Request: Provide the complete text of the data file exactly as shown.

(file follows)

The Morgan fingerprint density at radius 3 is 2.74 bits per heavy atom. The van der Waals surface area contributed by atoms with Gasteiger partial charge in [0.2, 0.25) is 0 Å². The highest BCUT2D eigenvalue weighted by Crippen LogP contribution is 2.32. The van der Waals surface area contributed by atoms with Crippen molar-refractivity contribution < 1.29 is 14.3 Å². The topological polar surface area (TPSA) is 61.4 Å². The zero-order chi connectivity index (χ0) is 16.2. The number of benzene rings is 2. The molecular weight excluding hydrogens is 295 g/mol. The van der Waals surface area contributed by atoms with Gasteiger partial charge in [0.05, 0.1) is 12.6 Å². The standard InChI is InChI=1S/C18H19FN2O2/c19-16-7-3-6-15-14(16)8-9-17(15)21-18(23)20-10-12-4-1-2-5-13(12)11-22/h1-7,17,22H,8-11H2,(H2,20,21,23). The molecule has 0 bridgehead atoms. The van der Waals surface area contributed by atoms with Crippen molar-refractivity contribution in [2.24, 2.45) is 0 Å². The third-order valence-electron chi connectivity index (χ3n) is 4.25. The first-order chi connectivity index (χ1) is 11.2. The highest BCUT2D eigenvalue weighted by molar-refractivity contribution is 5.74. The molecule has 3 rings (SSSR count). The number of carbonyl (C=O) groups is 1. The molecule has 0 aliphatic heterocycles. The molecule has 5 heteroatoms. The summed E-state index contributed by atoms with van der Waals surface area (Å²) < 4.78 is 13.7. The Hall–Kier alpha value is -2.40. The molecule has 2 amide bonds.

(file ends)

The Morgan fingerprint density at radius 3 is 2.74 bits per heavy atom. The van der Waals surface area contributed by atoms with Gasteiger partial charge in [0.2, 0.25) is 0 Å². The highest BCUT2D eigenvalue weighted by Crippen LogP contribution is 2.32. The van der Waals surface area contributed by atoms with Crippen molar-refractivity contribution < 1.29 is 14.3 Å². The topological polar surface area (TPSA) is 61.4 Å². The zero-order chi connectivity index (χ0) is 16.2. The number of benzene rings is 2. The molecular weight excluding hydrogens is 295 g/mol. The van der Waals surface area contributed by atoms with Gasteiger partial charge in [0.05, 0.1) is 12.6 Å². The standard InChI is InChI=1S/C18H19FN2O2/c19-16-7-3-6-15-14(16)8-9-17(15)21-18(23)20-10-12-4-1-2-5-13(12)11-22/h1-7,17,22H,8-11H2,(H2,20,21,23). The molecule has 0 bridgehead atoms. The van der Waals surface area contributed by atoms with Crippen molar-refractivity contribution in [2.24, 2.45) is 0 Å². The third-order valence-electron chi connectivity index (χ3n) is 4.25. The first-order chi connectivity index (χ1) is 11.2. The highest BCUT2D eigenvalue weighted by molar-refractivity contribution is 5.74. The molecule has 3 rings (SSSR count). The number of carbonyl (C=O) groups is 1. The molecule has 0 aliphatic heterocycles. The molecule has 5 heteroatoms. The summed E-state index contributed by atoms with van der Waals surface area (Å²) < 4.78 is 13.7. The Hall–Kier alpha value is -2.40. The molecule has 2 amide bonds.